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The sky was clear and sunny when 20-year-old Jon Lipinski and two of his friends spotted something disturbing in the water as they canoed on Lake Ontario Wednesday.

It was a golden retriever, swimming along the shoreline in Oakville, Ont. The dog had a leash trailing off his neck and appeared to be "tugging on something."

The canoeists paddled in for a closer look. It wasn't until they noticed two sneakers in the water that they realized something was terribly wrong.

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A woman was floating facedown just feet away from the shore. The dog grasped her clothes with his teeth and appeared to be trying to drag her to safety.

"The dog was helpless ... it did not want to leave its owner at all," Mr. Lipinski said. "It was swimming back and forth around the body."

Another one of the canoeists, Jonathan Kuronen, 20, said the dog was shivering and trying to pull himself up the rocks. They tried lifting the dog from the water but he was reluctant to leave his owner's side.

"We had to physically pull it out. It could've drowned itself," Mr. Kuronen said. "It kept looking back and looking at the owner."

Halton police say the victim is a 66-year-old woman from Oakville who lives in the area where she was found. Police say their initial investigation suggests the woman was walking her dog when she slipped on some rocks and fell into the lake.

She was taken to Oakville Trafalgar Memorial hospital and pronounced dead at around 10 p.m. on Wednesday, said Detective Sergeant Kevin Maher. An autopsy was performed yesterday and foul play has been ruled out.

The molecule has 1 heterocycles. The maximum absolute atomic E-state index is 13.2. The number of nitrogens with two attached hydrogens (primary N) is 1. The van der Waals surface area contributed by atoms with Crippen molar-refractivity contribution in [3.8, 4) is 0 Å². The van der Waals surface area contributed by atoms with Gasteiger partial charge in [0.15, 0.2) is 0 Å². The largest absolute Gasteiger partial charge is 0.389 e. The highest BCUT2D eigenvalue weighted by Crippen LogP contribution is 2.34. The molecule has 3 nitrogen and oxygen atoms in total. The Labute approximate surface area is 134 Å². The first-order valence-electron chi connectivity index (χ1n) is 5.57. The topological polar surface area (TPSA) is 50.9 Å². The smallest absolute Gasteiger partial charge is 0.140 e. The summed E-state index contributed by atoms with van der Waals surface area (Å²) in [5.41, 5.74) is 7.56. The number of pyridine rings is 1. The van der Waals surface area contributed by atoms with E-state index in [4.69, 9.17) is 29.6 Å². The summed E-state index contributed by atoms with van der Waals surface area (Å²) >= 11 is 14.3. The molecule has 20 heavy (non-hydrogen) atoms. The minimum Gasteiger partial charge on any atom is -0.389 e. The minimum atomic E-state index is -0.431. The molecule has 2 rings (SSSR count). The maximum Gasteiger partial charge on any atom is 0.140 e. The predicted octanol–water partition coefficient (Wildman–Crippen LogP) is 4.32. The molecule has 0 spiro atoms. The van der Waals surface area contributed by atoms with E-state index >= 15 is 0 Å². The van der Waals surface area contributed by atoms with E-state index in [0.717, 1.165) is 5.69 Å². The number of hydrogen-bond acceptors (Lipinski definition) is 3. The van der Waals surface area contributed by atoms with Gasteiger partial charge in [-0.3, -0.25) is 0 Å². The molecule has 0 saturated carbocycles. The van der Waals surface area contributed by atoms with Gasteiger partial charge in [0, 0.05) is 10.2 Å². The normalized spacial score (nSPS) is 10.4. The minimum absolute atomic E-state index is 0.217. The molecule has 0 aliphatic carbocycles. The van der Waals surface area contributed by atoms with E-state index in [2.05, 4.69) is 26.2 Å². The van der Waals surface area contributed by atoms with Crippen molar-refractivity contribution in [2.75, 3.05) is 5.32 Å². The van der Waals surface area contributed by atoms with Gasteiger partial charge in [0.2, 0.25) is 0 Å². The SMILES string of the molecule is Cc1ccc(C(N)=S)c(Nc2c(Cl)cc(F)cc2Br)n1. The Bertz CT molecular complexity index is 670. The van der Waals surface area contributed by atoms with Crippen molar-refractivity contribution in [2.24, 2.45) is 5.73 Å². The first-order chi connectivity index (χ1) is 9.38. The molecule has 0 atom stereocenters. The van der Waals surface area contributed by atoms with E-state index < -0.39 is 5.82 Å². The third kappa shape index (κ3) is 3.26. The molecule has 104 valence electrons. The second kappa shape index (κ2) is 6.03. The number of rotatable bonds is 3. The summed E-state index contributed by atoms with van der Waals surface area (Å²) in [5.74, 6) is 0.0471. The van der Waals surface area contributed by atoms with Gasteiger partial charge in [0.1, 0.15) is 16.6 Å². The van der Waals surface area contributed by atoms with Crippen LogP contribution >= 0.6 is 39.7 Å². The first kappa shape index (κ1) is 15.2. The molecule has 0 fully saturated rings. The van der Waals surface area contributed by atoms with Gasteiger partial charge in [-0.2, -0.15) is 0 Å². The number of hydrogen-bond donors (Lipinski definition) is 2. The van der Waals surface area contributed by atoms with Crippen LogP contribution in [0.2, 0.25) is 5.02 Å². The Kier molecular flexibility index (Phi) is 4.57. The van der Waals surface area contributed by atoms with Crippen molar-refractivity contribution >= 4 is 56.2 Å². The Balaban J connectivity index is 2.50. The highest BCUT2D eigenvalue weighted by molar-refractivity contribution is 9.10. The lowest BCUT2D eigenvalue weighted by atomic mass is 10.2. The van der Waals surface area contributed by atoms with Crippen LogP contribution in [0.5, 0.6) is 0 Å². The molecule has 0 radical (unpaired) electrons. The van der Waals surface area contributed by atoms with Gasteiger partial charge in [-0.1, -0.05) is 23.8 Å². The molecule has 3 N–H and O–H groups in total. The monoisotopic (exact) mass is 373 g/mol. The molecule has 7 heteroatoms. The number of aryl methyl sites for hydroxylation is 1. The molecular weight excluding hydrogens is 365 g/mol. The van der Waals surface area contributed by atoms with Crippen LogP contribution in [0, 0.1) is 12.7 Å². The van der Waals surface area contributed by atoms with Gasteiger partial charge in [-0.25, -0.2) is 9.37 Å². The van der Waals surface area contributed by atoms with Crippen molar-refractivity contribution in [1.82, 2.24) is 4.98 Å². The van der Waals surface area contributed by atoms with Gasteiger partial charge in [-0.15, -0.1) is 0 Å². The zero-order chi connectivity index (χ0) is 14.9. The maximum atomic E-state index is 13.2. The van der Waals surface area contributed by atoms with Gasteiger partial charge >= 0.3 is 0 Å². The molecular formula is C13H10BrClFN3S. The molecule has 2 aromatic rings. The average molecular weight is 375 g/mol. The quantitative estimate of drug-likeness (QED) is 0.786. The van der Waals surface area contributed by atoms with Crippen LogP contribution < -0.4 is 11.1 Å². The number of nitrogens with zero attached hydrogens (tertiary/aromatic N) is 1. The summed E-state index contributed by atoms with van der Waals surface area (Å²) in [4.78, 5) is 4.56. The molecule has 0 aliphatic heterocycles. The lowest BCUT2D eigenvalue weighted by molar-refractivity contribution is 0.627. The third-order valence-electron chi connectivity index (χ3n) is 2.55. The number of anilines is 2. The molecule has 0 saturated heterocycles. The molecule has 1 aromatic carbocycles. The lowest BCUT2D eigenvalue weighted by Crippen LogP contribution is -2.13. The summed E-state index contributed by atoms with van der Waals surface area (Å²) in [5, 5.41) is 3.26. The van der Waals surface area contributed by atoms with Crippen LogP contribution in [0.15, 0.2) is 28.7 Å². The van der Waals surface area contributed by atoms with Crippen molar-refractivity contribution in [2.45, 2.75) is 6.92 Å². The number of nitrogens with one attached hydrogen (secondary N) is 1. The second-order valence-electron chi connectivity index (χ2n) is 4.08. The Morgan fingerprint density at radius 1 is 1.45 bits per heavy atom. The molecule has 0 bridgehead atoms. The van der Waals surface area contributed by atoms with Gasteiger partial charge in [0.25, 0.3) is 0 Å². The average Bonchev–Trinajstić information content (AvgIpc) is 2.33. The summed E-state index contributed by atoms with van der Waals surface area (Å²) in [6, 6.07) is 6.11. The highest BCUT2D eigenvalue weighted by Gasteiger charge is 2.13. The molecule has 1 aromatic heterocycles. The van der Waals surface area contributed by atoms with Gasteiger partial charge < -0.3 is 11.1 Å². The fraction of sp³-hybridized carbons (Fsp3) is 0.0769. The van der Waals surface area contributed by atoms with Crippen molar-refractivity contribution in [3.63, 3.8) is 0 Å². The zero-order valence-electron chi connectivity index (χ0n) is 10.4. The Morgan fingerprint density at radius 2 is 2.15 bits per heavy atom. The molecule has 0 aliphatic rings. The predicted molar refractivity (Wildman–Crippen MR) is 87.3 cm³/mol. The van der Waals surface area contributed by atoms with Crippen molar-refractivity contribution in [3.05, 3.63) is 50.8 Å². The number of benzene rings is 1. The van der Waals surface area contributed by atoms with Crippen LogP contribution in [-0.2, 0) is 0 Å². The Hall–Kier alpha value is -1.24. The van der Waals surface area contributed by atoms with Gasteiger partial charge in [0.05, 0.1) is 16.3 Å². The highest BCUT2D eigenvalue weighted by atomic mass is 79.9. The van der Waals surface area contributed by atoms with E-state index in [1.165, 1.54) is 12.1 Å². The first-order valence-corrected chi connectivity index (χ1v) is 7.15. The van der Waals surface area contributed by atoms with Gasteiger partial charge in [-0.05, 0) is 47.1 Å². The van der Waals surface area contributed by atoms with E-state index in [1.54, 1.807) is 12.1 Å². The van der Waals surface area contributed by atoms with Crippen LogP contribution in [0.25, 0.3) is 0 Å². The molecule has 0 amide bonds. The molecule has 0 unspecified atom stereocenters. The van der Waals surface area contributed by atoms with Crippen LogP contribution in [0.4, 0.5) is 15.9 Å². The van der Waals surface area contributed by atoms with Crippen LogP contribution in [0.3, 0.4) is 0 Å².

The family has requested that police not release the victim's name or any information about the dog.

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"It's a tragic, sad family situation," said Det-Sgt. Maher. "It's just a very sad accident."

It is still unclear when the woman fell in the water, but the canoeists say they found her around 5:30 p.m. Wednesday. At that time, the dog was already looking weak, as though he had "been in there for a while," Mr. Lipinski said.

Mr. Kuronen said the canoeists didn't touch the woman's body because she already appeared dead and they didn't want to disturb a potential crime scene.

They beached the canoe and brought the distraught dog to shore. No one had a cellphone so Mr. Lipinski went to a nearby house and the resident called police.

Mr. Lipinski said he wonders what might have happened had the three of them paddled by earlier.

"If we were 10 minutes earlier, maybe we would've seen her fall," he said.

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As for the woman's dog, he is currently being cared for at the Oakville Humane Society, where he is "stressed" but "doing okay."

"There obviously was a strong bond between them," executive director Johanne Golder said of the dog and his owner. "That would be very stressful for an animal to be in that kind of situation."

She said the family is currently coping with the tragedy and has asked the humane society to look after the dog for a few days.

For Katie Gallaway with the Canadian Golden Rescue Adoption Service, it comes as no surprise that the golden retriever tried to rescue his owner.

"They have a very strong instinct towards interpreting the situation they're in and reacting on it," she said. "The golden has that reputation for being your fireside gentle companion but they will swim to their death to rescue you if they have to."

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